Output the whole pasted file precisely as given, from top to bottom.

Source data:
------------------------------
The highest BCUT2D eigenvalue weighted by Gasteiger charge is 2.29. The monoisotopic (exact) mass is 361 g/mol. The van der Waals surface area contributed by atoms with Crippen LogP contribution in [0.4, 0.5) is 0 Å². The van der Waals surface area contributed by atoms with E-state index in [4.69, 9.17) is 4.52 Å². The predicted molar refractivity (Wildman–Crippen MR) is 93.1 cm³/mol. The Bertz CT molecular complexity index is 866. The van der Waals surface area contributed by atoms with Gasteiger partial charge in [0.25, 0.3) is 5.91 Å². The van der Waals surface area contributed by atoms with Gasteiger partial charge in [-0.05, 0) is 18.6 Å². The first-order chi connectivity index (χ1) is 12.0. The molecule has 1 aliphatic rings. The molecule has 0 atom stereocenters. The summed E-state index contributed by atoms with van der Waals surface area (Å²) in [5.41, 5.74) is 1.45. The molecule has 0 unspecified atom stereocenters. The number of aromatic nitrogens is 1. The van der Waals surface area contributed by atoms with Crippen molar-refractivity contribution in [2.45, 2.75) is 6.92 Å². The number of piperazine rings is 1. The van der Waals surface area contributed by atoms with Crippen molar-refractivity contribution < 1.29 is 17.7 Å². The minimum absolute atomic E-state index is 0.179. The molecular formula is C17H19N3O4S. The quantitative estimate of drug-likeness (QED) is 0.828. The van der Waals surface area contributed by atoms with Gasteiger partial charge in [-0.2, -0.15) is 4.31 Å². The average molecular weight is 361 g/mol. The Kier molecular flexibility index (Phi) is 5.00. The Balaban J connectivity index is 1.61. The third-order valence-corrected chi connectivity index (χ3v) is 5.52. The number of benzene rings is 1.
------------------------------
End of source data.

The highest BCUT2D eigenvalue weighted by Gasteiger charge is 2.29. The monoisotopic (exact) mass is 361 g/mol. The van der Waals surface area contributed by atoms with Crippen LogP contribution in [0.4, 0.5) is 0 Å². The van der Waals surface area contributed by atoms with E-state index in [4.69, 9.17) is 4.52 Å². The predicted molar refractivity (Wildman–Crippen MR) is 93.1 cm³/mol. The Bertz CT molecular complexity index is 866. The van der Waals surface area contributed by atoms with Gasteiger partial charge in [0.25, 0.3) is 5.91 Å². The van der Waals surface area contributed by atoms with Gasteiger partial charge in [-0.05, 0) is 18.6 Å². The first-order chi connectivity index (χ1) is 12.0. The molecule has 1 aliphatic rings. The molecule has 0 atom stereocenters. The summed E-state index contributed by atoms with van der Waals surface area (Å²) in [5.41, 5.74) is 1.45. The molecule has 0 unspecified atom stereocenters. The number of aromatic nitrogens is 1. The van der Waals surface area contributed by atoms with Crippen molar-refractivity contribution in [2.45, 2.75) is 6.92 Å². The number of piperazine rings is 1. The van der Waals surface area contributed by atoms with Crippen molar-refractivity contribution < 1.29 is 17.7 Å². The minimum absolute atomic E-state index is 0.179. The molecular formula is C17H19N3O4S. The quantitative estimate of drug-likeness (QED) is 0.828. The van der Waals surface area contributed by atoms with Gasteiger partial charge in [-0.2, -0.15) is 4.31 Å². The average molecular weight is 361 g/mol. The Kier molecular flexibility index (Phi) is 5.00. The Balaban J connectivity index is 1.61. The third-order valence-corrected chi connectivity index (χ3v) is 5.52. The number of benzene rings is 1.